Other duties

Federal law requires the clerk to notify each state government of the number of seats apportioned to the state no later than January 25 of the year immediately following each decennial census.

Rule II of the House Rules requires the clerk to:

In addition, the clerk:


On April 1, 1789, the House of Representatives convened with its first quorum. Its initial order of business was the election of the speaker, Frederick Augustus Conrad Muhlenberg, a representative from Pennsylvania. The next order of business was the election of the clerk, John Beckley of Virginia. Although the clerk's title is derived from that of the clerk of the British House of Commons, the duties are similar to those prescribed for the Secretary of the Continental Congress in March 1785.

In addition to the duties involved in organizing the House and presiding over its activities at the commencement of each Congress, the clerk is charged with a number of legislative functions; some of these, such as the constitutional requirement of maintaining the House Journal, have existed from the time of the first Congress, whereas others have been added over the years because of changes in procedure and organization.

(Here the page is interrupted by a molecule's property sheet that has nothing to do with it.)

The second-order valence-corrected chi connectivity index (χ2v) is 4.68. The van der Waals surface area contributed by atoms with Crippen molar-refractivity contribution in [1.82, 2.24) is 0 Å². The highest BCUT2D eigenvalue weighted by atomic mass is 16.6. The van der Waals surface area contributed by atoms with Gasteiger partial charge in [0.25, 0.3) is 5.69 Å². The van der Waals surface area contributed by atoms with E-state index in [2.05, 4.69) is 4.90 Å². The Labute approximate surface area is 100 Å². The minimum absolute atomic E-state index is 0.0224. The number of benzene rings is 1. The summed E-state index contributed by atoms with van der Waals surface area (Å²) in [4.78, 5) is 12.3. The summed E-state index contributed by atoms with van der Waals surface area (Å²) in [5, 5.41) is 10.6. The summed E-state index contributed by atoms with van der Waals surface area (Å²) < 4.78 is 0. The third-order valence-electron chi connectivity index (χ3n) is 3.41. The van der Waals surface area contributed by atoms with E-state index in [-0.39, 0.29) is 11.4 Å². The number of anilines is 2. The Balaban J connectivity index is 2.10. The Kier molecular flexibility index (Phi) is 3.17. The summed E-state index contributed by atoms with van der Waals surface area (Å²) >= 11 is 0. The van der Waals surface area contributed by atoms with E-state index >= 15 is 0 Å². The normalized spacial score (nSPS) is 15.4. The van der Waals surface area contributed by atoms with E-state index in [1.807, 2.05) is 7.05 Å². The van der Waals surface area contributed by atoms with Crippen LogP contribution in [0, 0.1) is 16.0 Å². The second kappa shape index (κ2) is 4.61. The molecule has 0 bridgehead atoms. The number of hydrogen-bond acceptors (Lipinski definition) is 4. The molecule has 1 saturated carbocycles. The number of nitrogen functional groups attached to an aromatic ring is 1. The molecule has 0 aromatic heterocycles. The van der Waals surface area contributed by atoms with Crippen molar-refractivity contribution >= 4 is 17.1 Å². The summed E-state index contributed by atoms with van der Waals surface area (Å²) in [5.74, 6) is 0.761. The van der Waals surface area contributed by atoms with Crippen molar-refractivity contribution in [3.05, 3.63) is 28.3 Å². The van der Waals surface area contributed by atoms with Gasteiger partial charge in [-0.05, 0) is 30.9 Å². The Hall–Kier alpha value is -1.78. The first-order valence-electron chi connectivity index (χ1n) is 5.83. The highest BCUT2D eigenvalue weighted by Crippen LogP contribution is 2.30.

List of clerks


No. Name State Years
1a John Beckley Virginia 1789–1797
2 Jonathan Condy Pennsylvania 1797–1799
3 John Holt Oswald Pennsylvania 1799–1801
1b John Beckley Virginia 1801–1807
4 Patrick Magruder Maryland 1807–1815
5 Thomas Dougherty Kentucky 1815–1822
6a Matthew Clarke Pennsylvania 1822–1833
7 Walter Franklin Pennsylvania 1833–1838
8 Hugh Garland Virginia 1838–1841
6b Matthew Clarke Pennsylvania 1841–1843
9 Caleb J. McNulty Ohio 1843–1845
10 Benjamin Brown French New Hampshire 1845–1847